Stroud has taken an interesting approach - he writes Nathaniel's story ("Nathaniel's eyes narrowed"), but the djinni tells his own ("I sat on the ground cross-legged").Read more ›
I really wish he would continue Bartimaeus' adventures for a long time!
The subject matter is not my usual choice but I felt the combination of fantasy with the reality of possible secret 'goings on' in parliament worked well together.
I feel that the book is aimed at teenagers aswell as adults providing entertainment on different levels dependant on the reader. The use of footnotes is not something that I have experienced in a novel before but they provide some great insights into the characters and their history and are very amusing - so don't miss them out.
Essentially the story is about a young magician (Nathaniel) who seeks revenge on an adult magician (Simon Lovelace) who has made fun of him....oh yes and who also wants to overthrow the Prime Minister. Nathaniel needs to use the powers of a djinni (Bartimaeus) to do his bidding and get revenge upon the magician. This leads both of them into all sorts of trouble which is why the book moves along at such a rapid pace.
I would recommend this book to anyone 10 years old and above and would hope you get as much enjoyment out of it as I did.
Can't wait for the next book!!!!!
In terms of imagination, this book far outstrips Harry Potter. I recognised some of the magical background in the novel, having read the odd text myself out of interest, and one senses that the author did plenty of careful research - the result is that, though the book is a fantasy, there is a sense of versimilitude and even in its wierdest moments it remains convincing. In terms of character depth and insight, I thought this surpassed HP5; Nathaniel is a far more convincing angry adolescent than HP.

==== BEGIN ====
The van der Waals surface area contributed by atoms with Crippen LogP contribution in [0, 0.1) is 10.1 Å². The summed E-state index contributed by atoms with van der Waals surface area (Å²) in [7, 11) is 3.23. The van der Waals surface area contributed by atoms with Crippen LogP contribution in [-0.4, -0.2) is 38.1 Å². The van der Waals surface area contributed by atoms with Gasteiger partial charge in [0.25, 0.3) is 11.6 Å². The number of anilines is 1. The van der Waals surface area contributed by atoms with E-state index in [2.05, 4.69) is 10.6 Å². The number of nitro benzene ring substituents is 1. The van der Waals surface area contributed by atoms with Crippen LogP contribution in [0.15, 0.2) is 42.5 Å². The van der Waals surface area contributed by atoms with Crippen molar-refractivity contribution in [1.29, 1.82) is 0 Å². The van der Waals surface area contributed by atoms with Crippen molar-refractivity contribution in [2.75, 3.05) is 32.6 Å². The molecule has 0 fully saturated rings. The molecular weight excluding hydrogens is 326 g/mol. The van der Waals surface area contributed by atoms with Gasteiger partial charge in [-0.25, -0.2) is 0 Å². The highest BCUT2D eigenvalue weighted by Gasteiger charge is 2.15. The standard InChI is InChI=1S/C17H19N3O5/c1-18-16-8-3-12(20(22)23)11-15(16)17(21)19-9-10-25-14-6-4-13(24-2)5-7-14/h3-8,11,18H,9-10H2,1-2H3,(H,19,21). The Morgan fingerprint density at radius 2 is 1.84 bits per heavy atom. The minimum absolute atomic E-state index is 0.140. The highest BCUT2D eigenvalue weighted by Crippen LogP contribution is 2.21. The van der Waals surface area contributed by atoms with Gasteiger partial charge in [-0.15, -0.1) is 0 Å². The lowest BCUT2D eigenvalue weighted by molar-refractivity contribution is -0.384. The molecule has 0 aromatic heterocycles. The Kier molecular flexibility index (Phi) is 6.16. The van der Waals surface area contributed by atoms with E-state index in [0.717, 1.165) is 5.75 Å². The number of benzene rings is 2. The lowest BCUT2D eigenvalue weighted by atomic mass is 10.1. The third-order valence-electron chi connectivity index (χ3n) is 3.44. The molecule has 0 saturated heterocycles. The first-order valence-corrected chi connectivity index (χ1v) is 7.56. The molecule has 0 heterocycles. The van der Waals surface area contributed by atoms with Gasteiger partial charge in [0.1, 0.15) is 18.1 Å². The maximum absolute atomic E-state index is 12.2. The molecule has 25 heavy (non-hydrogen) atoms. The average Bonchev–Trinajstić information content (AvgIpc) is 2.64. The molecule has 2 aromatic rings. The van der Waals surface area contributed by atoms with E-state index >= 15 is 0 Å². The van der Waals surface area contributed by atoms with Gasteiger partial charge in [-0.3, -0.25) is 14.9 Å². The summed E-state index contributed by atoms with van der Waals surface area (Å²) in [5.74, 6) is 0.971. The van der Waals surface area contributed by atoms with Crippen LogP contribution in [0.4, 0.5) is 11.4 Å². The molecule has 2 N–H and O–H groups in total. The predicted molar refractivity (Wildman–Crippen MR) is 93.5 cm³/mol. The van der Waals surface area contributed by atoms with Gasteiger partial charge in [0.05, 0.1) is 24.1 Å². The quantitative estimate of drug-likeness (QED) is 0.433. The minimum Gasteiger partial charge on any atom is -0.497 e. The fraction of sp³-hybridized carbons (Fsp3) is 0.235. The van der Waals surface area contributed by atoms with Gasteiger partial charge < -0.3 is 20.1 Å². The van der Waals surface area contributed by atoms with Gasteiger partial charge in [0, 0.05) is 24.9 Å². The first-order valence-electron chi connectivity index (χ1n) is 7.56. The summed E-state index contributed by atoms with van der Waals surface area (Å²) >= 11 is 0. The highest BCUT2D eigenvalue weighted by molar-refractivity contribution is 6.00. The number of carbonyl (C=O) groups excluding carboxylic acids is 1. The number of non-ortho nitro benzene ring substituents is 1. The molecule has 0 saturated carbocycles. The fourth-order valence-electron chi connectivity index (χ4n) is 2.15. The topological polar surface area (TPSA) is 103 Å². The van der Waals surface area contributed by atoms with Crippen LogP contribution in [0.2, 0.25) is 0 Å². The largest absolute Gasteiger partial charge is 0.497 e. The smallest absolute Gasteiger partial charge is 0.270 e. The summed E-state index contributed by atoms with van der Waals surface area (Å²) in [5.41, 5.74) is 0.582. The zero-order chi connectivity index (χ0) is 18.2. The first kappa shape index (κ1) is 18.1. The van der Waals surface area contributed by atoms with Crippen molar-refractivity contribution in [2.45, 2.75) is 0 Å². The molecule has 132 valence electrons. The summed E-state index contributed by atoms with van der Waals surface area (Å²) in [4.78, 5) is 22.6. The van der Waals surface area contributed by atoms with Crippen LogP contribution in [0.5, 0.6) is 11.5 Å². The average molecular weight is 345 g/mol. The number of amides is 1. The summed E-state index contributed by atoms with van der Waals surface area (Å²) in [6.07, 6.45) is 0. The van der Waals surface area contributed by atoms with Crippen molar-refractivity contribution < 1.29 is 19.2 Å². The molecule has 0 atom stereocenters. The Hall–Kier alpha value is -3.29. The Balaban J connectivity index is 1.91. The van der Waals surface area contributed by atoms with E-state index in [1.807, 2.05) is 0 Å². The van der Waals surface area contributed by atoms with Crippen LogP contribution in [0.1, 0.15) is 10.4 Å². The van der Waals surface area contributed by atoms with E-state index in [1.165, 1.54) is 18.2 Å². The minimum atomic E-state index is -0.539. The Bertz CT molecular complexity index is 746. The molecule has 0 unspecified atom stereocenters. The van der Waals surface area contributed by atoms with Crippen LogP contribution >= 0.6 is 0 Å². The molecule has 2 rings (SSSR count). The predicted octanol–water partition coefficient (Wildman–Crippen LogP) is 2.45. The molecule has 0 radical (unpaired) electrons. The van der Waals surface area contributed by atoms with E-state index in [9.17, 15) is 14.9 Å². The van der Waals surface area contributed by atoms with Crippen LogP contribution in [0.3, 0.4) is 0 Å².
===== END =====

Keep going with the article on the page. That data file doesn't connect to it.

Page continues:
Above all, the author has an elegant, seductive, intelligent prose style. Maybe this isn't as amazing as Pullman, but it comes close and I cannot wait to read the rest of the triology.
This book deserves the hype!
One of the best books that I have ever read.
When Nathaniel, a fast learning magicians apprentice, tries to get one back at his enemy, Simon Lovelace, for humiliating and beating him at a meeting(for being a bit too clever) a few years ago, he doesn't realize who he's fighting with.
He summons a very high ranking spirit, a fourteenth level Djinni, Bartimaeus; he orders it to steal a very precious item from the magician, the Amulet of Samarkand.
Lovelace becomes furious and suddenly Nathaniel and Bartimaeus are plunged into a bloody, murderous adventure full of excitement.
I am a 12 year old boy who loves the fantasy and fiction kind of books. I got this book for Christmas last year and was contemplating whether I should read it or not, I wasn't sure what to do for I have loads of books that I could read. In the end I decided that I would try it out...
...That book was absolutely AMAZING! The plot was a very well thought out and exciting one. The author has made the accounts told from two very different sides of the story and I thought that that was very cleverly done. The footnotes are great, sometimes even hilarious. The mix of wit and hilarity goes perfectly. The writing is very imaginative and clever.
As soon as I finished this book I found myself turning the first page of the next book, The Golems Eye.
I recommend this book to anyone of any age, especially young people who love fantasy.
Most Recent Customer Reviews
This was an engaging story told from the alternating points of view of a young (11 year old) magician, Nathaniel, and the ancient djinni he summons, Bartimaeus. Read morePublished 8 months ago by Alex Avrio
Really liked this book. Wonderfully written, had me hooked from word one. Can't wait to read the rest of the series.Published 9 months ago by Andrew Richmond
With so many good reviews of this book I found it disappointing. I know it is an escapist story and I enjoy good fantasy novels but this one just lacked depth and became less... Read morePublished 13 months ago by Patrick McParland
That was a pretty good read overall. Lots of action, spying, conspiracy and magic to gobble through. Read more